Philips horticulture LED solutions by Signify

Daniela Damoiseaux – global marcom manager

Tel: +316 40578311

E-mail:Daniela.damoiseaux@signify.com

About Signify

Signify (Euronext: LIGHT) is the world leader in lighting for professionals and consumers and lighting for the Internet of Things. Our Philips products, Interact connected lighting systems and data-enabled services, deliver business value and transform life in homes, buildings and public spaces. In 2021, we had sales of EUR 6.9 billion, approximately 37,000 employees and a presence in over 70 countries. We unlock the extraordinary potential of light for brighter lives and a better world. We achieved carbon neutrality in 2020, have been in the Dow Jones Sustainability World Index since our IPO for six consecutive years and were named Industry Leader in 2017, 2018 and 2019. News from Signify is located at the Newsroom, Twitter, LinkedIn and Instagram. Information for investors can be found on the Investor Relations page.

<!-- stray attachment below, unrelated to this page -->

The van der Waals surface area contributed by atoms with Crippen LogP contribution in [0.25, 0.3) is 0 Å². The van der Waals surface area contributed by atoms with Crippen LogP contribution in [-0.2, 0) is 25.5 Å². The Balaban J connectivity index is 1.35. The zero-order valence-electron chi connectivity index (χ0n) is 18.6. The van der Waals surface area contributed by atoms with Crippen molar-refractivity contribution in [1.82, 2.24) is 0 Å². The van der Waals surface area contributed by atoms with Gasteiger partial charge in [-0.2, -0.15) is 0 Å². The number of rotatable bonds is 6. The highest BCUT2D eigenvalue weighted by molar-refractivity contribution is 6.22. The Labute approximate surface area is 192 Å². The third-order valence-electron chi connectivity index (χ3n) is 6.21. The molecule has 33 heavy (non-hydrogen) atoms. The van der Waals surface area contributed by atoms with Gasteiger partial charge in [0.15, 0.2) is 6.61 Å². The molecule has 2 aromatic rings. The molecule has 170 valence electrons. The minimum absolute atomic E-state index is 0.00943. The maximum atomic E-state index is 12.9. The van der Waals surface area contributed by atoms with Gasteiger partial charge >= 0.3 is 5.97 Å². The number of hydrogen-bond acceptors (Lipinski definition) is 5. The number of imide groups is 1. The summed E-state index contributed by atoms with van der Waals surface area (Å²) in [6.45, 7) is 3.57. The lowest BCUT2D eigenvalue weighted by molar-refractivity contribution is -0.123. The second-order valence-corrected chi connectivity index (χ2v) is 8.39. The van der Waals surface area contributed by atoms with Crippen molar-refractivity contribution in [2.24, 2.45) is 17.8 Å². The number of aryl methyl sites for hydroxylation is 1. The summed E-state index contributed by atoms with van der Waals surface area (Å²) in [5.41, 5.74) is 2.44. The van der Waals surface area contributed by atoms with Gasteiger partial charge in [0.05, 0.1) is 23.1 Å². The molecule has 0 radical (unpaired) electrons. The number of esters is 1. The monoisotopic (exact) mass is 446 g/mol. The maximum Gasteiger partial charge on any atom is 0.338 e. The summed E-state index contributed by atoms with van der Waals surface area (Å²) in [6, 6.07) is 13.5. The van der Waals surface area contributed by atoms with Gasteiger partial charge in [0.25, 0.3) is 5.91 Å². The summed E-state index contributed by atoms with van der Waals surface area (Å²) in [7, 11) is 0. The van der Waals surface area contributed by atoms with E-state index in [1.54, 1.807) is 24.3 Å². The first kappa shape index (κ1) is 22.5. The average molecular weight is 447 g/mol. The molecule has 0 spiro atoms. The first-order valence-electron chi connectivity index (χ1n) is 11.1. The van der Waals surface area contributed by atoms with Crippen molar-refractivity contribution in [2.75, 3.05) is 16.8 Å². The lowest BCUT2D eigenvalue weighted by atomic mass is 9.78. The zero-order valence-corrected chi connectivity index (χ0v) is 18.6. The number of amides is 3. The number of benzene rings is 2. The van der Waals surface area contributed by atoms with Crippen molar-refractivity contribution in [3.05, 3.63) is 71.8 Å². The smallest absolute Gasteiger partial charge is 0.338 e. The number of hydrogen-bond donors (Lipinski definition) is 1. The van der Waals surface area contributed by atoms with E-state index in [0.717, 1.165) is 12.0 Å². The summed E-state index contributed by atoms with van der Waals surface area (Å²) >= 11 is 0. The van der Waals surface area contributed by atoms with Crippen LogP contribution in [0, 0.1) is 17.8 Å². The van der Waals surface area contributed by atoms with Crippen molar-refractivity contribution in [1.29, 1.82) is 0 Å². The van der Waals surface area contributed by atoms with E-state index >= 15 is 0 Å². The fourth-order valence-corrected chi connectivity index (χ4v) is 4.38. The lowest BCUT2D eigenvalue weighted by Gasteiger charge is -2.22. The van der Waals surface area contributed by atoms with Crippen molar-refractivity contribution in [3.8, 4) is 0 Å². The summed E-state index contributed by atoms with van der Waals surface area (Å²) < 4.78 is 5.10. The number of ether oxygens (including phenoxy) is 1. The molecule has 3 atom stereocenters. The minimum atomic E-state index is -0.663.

New Zealand Contact:

Graeme Neale

Business Development Manager

Specification, Systems and LED Agriculture Solutions

Mobile + 64 21 2254526

Email   graeme.neale@signify.com

Level 3, 123 Carlton Gore Road,

Newmarket, Auckland  1023

Australian Contact:

Aart Slobbe

Account Manager Horticulture LED Solutions

+ 61 448 881 338

Email  aart.slobbe@signify.com  

Suite 022, 44 Lakeview Drive

Scoresby, VIC 3179, Australia

About Signify